Sessionheads United is proud to announce the release of Curtis Nowosad’s latest album. The 31-year-old Canadian native emerges as a powerful musical force for social justice on a groundbreaking self-titled jazz and blues-driven collection that illuminates past and present American history while creating some profound history of its own. Nowosad’s decision to self-title his third album as a bandleader stemmed from a desire to share his deep core identity with audiences. In doing so, Nowosad offers five stunningly poignant original compositions alongside arrangements of three thematically related pieces: “Home is Where the Hatred Is” by Gil Scott-Heron, “Hard Time Killing Floor Blues” by Skip James, and “See Line Woman” by Nina Simone. The group includes Duane Eubanks (trumpet), Braxton Cook (alto sax), Andrew Renfroe (guitar), Jonathan Thomas (piano, Fender Rhodes, organ) and Luke Sellick (bass). Guests include Corey Wallace (trombone), Matthew Whitaker (organ) and vocalists Michael Mayo and Brianna Thomas. Marc Cary, who co-produced the album with Nowosad, guests on Fender Rhodes, Wurlitzer and synth.

The notable precision and stunning interplay on this release stems from the explosive and intuitive chemistry of his NY-based ensemble that has held court in NYC everywhere from Smalls, Fat Cat and Rockwood Music Hall to The Jazz Standard and full week residencies at Dizzy’s Club at Jazz at Lincoln Center. The Harlem Sessions is a jam session based out of Smoke Jazz Club started by producer Marc Cary that invites musicians, poets, artists, philosophers and dancers to build and explore a new common repertoire with original ensemble arrangements. A key player in galvanizing this fresh and dynamic sense of cultural awareness, drummer/composer Curtis Nowosad was on hand anchoring the groove every week during the gathering’s first years. His renowned ensemble was birthed from the collaborative playing-ground that these sessions created.

With four of five original compositions on this album being named after notable activists of the past and present, this album unapologetically focuses on social justice. Taking cues from history and from the human rights atrocities of present-day, the intensity of Nowosad’s compositions stem from the genuine intentionality behind them. Nowosad’s funk/hardbop tinged arrangement of Gil Scott-Heron’s “Home is Where the Hatred Is” starts this album off on a high. Reharmonized and arranged as an instrumental, this fiery take on the Scott-Heron classic sets the tone for the rest of the album. “The Water Protectors” is dedicated to the Standing Rock Sioux and all other indigenous people in the U.S., Canada and worldwide who are fighting for their rights to exist without encroachment. This track demonstrates Nowosad’s facility in arranging, with horn and vocal harmonies accenting the beautifully modern melody performed by guitarist Andrew Renfroe. The track features a virtuosic lyric-less improvisation by vocalist Michael Mayo and a fantastic solo by the esteemed Braxton Cook on alto sax. Vocalist Brianna Thomas brings the burning soul-blues angles and edges to “Hard Time Killing Floor Blues” and “See Line Woman,” the latter of which features a masterfully unpredictable synth solo from Marc Cary.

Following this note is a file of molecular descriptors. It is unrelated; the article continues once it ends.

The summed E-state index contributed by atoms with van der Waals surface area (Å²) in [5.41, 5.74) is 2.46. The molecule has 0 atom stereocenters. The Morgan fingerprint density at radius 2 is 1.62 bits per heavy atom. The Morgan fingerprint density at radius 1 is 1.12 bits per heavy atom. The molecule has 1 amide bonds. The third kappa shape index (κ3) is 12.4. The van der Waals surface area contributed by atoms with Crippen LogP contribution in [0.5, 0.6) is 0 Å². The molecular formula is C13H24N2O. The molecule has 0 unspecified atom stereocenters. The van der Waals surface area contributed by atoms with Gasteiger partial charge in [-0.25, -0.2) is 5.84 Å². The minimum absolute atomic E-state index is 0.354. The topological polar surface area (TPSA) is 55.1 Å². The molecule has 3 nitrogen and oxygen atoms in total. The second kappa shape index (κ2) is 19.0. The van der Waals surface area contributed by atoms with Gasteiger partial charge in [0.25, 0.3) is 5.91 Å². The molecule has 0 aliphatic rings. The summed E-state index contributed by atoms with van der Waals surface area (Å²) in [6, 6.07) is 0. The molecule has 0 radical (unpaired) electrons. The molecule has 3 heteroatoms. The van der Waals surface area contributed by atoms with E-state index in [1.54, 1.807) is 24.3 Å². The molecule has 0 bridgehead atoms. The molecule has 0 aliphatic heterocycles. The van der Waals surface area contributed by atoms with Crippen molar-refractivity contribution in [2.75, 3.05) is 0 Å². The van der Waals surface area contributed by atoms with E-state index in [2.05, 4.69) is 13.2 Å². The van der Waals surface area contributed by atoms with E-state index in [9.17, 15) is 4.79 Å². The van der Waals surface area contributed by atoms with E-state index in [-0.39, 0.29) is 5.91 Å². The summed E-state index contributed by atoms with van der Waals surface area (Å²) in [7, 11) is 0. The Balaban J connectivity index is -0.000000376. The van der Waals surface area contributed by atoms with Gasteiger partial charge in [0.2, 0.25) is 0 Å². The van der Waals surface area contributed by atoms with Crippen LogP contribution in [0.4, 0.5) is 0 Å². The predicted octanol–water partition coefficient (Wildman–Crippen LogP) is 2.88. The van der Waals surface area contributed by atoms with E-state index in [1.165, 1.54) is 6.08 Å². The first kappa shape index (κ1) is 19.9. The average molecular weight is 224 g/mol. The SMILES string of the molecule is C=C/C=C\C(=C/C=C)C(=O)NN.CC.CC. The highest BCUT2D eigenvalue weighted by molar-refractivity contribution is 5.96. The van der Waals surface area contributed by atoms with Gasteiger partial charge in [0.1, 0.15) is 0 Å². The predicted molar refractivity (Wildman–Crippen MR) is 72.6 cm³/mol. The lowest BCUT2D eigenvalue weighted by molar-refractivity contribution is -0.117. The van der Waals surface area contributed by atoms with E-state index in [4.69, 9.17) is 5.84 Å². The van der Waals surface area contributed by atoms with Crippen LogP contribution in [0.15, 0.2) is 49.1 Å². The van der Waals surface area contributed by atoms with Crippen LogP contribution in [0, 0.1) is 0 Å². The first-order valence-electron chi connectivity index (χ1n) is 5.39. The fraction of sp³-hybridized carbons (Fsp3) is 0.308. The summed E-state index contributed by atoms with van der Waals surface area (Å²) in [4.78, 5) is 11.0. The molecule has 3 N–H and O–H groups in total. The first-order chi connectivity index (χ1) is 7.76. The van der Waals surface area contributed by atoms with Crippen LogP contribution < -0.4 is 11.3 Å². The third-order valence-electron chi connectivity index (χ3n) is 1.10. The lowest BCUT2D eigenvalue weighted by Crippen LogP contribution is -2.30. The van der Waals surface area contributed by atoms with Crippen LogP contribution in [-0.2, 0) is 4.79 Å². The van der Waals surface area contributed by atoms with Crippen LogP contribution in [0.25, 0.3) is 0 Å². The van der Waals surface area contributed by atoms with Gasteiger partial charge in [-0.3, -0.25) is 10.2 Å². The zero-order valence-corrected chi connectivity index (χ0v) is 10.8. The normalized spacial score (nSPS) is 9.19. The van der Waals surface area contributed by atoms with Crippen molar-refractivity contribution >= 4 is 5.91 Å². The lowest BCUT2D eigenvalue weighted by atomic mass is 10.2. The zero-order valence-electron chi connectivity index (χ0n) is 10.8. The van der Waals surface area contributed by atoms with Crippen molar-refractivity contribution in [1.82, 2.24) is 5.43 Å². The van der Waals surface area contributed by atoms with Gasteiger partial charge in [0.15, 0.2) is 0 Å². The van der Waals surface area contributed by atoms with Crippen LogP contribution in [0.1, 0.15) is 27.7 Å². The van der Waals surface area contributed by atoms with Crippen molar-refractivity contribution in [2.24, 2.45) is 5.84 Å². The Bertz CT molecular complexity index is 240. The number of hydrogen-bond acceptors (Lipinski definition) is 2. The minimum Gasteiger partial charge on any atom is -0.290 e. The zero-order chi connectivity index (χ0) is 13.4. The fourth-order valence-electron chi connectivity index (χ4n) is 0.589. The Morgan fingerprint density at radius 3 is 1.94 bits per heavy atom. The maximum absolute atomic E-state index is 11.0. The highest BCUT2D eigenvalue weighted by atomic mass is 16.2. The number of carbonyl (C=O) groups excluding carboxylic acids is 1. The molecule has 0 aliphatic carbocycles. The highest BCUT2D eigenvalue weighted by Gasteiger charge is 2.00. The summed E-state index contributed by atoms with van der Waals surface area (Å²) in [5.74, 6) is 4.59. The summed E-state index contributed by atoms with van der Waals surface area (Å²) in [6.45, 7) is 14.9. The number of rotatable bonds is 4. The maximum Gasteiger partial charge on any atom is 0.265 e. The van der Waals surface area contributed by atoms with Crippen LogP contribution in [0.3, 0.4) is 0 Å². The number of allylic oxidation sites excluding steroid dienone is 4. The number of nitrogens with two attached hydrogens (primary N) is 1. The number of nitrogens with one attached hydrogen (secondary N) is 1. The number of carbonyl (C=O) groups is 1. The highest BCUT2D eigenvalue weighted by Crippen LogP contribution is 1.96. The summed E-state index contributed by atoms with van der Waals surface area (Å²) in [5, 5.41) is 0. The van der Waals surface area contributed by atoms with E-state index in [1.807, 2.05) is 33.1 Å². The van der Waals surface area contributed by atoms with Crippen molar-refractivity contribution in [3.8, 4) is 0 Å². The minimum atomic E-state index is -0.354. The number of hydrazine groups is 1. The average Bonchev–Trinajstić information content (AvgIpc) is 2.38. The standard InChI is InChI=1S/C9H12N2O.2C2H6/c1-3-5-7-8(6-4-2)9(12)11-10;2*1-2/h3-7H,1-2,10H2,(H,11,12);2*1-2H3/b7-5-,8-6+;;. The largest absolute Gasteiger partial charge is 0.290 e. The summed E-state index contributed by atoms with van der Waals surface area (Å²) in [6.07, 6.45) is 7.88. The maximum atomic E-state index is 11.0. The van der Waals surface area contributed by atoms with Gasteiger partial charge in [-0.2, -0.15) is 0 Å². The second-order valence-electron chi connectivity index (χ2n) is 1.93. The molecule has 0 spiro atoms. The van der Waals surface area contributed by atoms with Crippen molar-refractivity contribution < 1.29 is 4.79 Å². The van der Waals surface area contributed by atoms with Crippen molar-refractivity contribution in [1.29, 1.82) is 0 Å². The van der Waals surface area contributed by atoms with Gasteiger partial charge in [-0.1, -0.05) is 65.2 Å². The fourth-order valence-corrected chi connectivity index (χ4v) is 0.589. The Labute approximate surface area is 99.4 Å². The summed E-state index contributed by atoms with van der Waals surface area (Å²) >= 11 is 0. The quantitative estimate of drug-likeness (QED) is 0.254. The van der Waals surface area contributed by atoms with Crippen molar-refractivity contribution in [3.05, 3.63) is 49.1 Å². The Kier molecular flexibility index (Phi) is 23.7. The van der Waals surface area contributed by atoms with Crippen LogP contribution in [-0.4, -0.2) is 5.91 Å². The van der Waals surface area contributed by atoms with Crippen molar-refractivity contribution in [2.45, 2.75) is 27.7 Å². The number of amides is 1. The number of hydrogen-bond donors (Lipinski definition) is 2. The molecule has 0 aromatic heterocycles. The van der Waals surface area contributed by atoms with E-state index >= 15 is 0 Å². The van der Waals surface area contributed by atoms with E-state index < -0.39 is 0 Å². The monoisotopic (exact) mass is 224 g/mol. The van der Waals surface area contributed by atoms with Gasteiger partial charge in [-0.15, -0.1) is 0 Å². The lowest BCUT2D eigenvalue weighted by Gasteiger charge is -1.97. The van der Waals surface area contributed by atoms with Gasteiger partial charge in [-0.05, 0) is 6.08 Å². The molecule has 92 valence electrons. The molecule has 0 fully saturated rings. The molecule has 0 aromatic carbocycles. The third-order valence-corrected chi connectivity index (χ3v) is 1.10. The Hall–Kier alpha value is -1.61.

Ranging from lilting and simmering gospel to fiery bebop to an electric piano, organ and affected saxophone jam, “Never Forget What They Did to Fred Hampton” reflects both the forward thinking, socially conscious vision and the violent chaos that beset the Black Panther movement. “The music is very personal to me. I have gained a lot of insight living in Harlem for the past 5 1/2 years, and as a European-descended practitioner of Black American Music, I feel it is my duty to approach this music and these themes in a respectful, earnest and serious manner. I also feel that as I have made the transition from being an ‘outsider looking in’ (being from Canada) to an ‘insider looking out,’ so to speak, I have a unique perspective that I have chosen to express with this album.”

“I recorded my first two albums in my hometown of Winnipeg,” Curtis says, “with a band made up of my former teachers from the University of Manitoba. Those works were geared towards my growth as a musician and gaining a deeper knowledge of jazz. Stylistically, the new one is definitely a departure from those, yet is a much better reflection of who I am and the themes and issues that matter to me. It’s more important to me than just, ‘here are some new songs.’ These social issues were always simmering in my mind, and I was very vocal about them among the people I know and love, but it took a while before I was able to convey my feelings musically.

Understanding the world from Curtis’ perspective will no doubt prompt listeners not only to enjoy some of the most inventive, hard-hitting jazz they’ve heard in a long time, but also to start Googling and brushing up on their social history.

More about Curtis Nowosad:

Curtis laid the foundation for this current release with two previous critically acclaimed collections, his debut The Skeptic & the Cynic (which spent two weeks at #1 on the Canadian Jazz charts and featured Grammy-nominated pianist Taylor Eigsti) and the WCMA-winning and JUNO-nominated Dialectics (Cellar Live), which made DownBeat Magazine’s “Best of 2015” list, reached #3 on the CMJ jazz charts and spent ten weeks on the JazzWeek charts. The Skeptic & the Cynic was comprised mostly of cover songs by Michael Jackson, Bob Marley, Joni Mitchell, Pink Floyd, Black Star and 2Pac, along with two originals. Recorded in Winnipeg in 2014 after Curtis’ first year at Manhattan School of Music, Dialectics featured mostly original music along with arrangements of compositions by Thelonious Monk, Wayne Shorter and the jazz standard “I Remember You.”

Derived from liner notes written by Jonathan Widran


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